|First and Union Streets|
|Cherry Alley and First Street|
Most of the discussion at the HPC meeting focused on the house that will be situated along Cherry Alley. Walker submitted photographs documenting the poor condition of the existing building to justify razing it, including pictures of its concrete foundation, which is crumbling. There were questions about why the garage door had to face First Street, and the reason given was that there was not adequate space for the garage to be accessed from the alley. This reasoning seems odd, since there are a number of garages and carriage houses along that stretch of Cherry Alley, all of which open onto the alley.
There was also discussion about the intention to use Hardiplank instead of wood clapboard to clad the houses. According to Walker, Hardiplank, which is fiber cement siding, "has the same personality as wood but not the problems." He pointed out that the two houses introduced onto Willard Place by Galloway were sided with cedar clapboard, and "the planks have shrank" in the short time since they were built. He explained that the house at 13 South Second and the addition to 136 Union Street that is now 15 South Second are both sided with Hardiplank. HPC member Nick Haddad suggested the possibility of using wood clapboard on the facades of the houses and Hardiplank on the back and side walls.
HPC member David Voorhees tried to refocus the discussion by reminding the commission their concern should be "compatibility with the surrounding houses." Chair Tom Swope predicted that the proposed houses would be so compatible with their surroundings that "they'll just disappear," and architect member Jane Smith expressed the opinion that overall the proposal was fine.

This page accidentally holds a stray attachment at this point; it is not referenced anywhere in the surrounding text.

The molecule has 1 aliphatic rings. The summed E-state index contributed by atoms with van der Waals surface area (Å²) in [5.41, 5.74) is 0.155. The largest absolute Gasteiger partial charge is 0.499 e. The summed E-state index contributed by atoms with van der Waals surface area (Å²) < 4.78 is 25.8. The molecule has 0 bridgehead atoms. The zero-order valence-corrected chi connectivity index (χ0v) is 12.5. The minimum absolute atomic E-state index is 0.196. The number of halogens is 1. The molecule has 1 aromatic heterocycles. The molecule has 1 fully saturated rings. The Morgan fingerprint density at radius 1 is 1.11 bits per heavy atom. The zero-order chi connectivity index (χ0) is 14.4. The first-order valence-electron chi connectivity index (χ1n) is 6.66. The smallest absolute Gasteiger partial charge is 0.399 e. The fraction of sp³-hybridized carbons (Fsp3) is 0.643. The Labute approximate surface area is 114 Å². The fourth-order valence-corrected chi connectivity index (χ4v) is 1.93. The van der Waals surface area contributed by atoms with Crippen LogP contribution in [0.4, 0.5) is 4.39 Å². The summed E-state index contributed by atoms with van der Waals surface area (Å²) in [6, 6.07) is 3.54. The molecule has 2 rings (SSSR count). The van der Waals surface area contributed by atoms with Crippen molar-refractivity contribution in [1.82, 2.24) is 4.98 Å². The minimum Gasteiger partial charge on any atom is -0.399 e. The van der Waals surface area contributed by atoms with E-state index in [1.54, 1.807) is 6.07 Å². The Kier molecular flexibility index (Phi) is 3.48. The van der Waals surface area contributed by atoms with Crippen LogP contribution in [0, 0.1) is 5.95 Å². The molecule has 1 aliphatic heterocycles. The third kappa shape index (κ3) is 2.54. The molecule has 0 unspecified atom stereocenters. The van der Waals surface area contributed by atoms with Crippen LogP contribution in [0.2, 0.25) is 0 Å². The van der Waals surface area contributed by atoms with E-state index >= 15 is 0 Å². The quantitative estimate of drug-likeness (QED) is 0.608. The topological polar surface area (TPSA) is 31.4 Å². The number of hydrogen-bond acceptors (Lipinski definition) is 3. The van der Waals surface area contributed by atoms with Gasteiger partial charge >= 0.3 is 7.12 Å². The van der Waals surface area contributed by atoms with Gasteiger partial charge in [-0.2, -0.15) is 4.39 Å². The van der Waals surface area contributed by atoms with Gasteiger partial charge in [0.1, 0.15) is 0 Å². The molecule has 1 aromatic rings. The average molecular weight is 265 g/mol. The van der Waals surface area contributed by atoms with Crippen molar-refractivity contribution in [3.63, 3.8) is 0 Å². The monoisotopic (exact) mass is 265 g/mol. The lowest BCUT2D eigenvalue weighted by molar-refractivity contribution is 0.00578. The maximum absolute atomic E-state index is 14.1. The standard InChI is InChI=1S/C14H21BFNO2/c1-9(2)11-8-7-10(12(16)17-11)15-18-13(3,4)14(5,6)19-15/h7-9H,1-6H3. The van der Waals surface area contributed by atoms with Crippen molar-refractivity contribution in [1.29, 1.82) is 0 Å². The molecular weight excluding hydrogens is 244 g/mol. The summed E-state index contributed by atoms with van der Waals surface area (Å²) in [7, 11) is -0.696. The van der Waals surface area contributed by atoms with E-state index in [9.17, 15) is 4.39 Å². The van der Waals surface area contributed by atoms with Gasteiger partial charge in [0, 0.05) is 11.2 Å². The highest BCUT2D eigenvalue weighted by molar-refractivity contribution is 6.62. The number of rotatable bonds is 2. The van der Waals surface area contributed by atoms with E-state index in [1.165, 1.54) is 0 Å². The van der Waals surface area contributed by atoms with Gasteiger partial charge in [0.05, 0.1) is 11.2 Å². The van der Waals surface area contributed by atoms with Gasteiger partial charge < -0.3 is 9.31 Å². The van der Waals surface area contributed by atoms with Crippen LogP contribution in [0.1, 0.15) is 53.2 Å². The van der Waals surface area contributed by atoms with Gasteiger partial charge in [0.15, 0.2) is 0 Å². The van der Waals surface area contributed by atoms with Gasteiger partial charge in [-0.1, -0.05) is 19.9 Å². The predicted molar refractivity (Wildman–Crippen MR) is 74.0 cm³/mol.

When the question was raised about the need for a public hearing, Greenberg discouraged that action. Greenberg pointed out that the project had been granted a certificate of appropriateness four years ago, and although the C. of A. had expired, the project was not substantively different from the one proposed four years ago. The only thing that had changed, he said, was the makeup of the HPC. There had been "no change in the character of the neighborhood in four years." Residents of the neighborhood, who had come out for Friday's meeting to make sure that the HPC did not waive a public hearing on this project, took issue with the statement, pointing out that nine houses in the neighborhood immediately surrounding the proposed project had new owners since 2007, and many of those new owners were engaged in painstaking restorations of their buildings. One resident objected to "ticky-tacky imitation Greek Revival houses" in their neighborhood of authentic historic buildings. Greenberg cautioned the HPC that there had to be "evidence that would change the prior ruling," intimating that a change in decision now could be considered arbitrary and capricious.
Smith argued the need for a public hearing "given the extent of the project," and in the end, the HPC voted to accept the application as complete and to schedule a public hearing. Swope requested that the plans submitted in 2007 be available at the public meeting. At the end of the meeting, after other matters had been considered, it was decided that the public hearing would be scheduled for Friday, March 25, at 10 a.m.--the HPC's regular meeting time.
Mayor Scalera, who was an active supporter of the project in 2007, was at the meeting but said nothing publicly. After the HPC had moved on to another issue, Scalera remained in the chamber, carrying on a conversation with Greenberg, Galloway's attorney, and Common Council President Don Moore.
Meanwhile, the project is scheduled to go before the Zoning Board of Appeals for an area variance on Wednesday, March 16. The ZBA granted an area variance to the project four years ago, but, like the certificate of appropriateness, it has expired. The ZBA meeting is at 7 p.m. in City Hall.